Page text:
Experts – Allow Tazara to Attract Private Investors

The Tanzania-Zambia Railway Authority (Tazara) should be restructured to cope with rapid changes, economists say.

That should involve amending the Tazara Act of 1995 and drawing up new policies and regulations to enable the private sector to pour financial resources into the organisation.

Prof Haji Semboja of the University of Dar es Salaam (UDSM) told The Citizen that such changes would make Tazara efficient and effective.

Dr Ulingeta Mbamba, also of the UDSM, said Tazara’s role in Tanzania’s process towards industrialisation would depend on the quality of its management, which ought to be visionary and results-oriented. “Tazara requires management that can timely and safely deliver goods to customers; the leadership that can end workers’ endless strikes.”

Prof Honest Ngowi of Mzumbe University said Tazara leadership should be capable of attracting huge investment to meet the new demand to revamp railway into a standard gauge (SG).

Since investing in railway is expensive, Tanzania Private Sector Foundation executive director Godfrey Simbeye proposes that the private sector be involved in funding the project. “We need to be involved in all efforts to transform country’s economy as other countries do. No government can do it alone.”

The remarks come at a time when Tazara is commemorating its 40th anniversary. The management has promised to improve efficiency.

During the 2016/17 financial year Tazara has projected to increase cargo transport to 380,000 tonnes from 130,000 tonnes the previous year. It handled only 88,000 tonnes in 2014/15.

Tazara managing director Bruno Ching’andu said the authority’s management had been reorganised solve frequent staff strikes over salary payments. He said salary arrears had been cleared.

He said freight transportation speed has been improved and that customer’s timeframe for delivery of consignments had been reduced.

According to him, nowadays it takes 10 days to move goods from Dar es Salaam to Lubumbashi in the Democratic Republic of Congo instead of the previous 40 days.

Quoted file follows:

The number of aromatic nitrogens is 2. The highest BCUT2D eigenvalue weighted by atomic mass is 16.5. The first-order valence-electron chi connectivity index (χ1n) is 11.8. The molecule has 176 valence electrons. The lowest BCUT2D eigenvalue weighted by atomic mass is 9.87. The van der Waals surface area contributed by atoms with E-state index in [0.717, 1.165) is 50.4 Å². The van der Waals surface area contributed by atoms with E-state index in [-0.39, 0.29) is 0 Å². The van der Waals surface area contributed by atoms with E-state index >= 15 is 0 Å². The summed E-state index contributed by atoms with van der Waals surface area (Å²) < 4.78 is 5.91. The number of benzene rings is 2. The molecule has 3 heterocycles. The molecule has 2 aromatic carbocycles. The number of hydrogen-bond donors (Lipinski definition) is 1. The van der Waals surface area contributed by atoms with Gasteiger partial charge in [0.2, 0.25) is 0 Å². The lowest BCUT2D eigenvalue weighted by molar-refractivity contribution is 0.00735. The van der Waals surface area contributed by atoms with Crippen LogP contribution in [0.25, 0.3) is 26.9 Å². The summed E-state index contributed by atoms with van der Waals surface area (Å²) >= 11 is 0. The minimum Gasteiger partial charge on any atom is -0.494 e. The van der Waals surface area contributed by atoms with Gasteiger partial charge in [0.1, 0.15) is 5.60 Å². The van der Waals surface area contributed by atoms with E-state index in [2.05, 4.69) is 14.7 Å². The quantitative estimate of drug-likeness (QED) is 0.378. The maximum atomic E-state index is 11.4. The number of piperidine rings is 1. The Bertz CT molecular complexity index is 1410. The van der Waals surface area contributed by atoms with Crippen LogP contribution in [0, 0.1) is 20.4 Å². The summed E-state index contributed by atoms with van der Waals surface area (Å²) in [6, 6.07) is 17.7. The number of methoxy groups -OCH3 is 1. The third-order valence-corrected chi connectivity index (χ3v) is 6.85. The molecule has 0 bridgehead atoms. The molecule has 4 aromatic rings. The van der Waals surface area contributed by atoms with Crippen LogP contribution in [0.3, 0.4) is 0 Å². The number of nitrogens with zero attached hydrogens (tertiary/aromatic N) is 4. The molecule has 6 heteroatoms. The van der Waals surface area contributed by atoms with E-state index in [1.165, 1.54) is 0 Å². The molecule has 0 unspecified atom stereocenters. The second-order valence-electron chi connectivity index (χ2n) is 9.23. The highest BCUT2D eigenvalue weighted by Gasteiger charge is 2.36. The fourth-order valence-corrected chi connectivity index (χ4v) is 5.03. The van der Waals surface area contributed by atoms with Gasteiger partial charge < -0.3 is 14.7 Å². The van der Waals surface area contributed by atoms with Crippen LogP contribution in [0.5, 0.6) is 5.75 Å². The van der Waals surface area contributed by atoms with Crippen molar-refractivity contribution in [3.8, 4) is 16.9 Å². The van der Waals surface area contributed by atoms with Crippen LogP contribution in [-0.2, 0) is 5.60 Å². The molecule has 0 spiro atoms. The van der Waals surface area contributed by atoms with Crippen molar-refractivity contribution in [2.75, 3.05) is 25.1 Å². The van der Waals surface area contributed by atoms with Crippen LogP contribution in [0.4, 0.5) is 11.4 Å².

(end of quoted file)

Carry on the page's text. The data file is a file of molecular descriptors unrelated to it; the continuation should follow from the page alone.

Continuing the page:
“Improved transportation speed and security to consignments have significantly reduced losses of goods on transit hence customer credibility to Tazara has improved.”

Tazara has also purchased 10 locomotives, shunted four others and that 40 wagons are repaired in Dar es Salaam and Mpika in Zambia.

He said management was comfortable that customers in Malawi, DR Congo and Zambia have started enjoying improved services. “These are important partners share about 3 million tonnes out of the total 15 million tonnes of cargo imported through the Dar es Salaam Port annually.”

However, Prof Ngowi believes that after revamping Tazara to the SG, quality locomotives and wagons should be bought and workers’ welfare improved. “Customers will automatically flow to Tazara after improving services and setting affordable tariffs. Customers will weigh whether they have to use railways or roads by considering costs and reliability.”

Mr Simbeye said without robust infrastructure it would be impossible for society to industrialise.

He strongly supports Tazara’s programme of improving efficiency to facilitate smooth movement of raw materials to feed factories in Tanzania.

Dr Mbamba said Tazara is also supposed to urgently deliver goods to manufacturing companies and accordingly send finished products to transporting centres ready for reaching markets.

According to him, both Tanzania and Zambia should back the Chinese government’s initiative of injecting funds for renovating the railway infrastructure to enable Tanzania to realise its dream of becoming a middle economy in 2025.

Source: The Citizen

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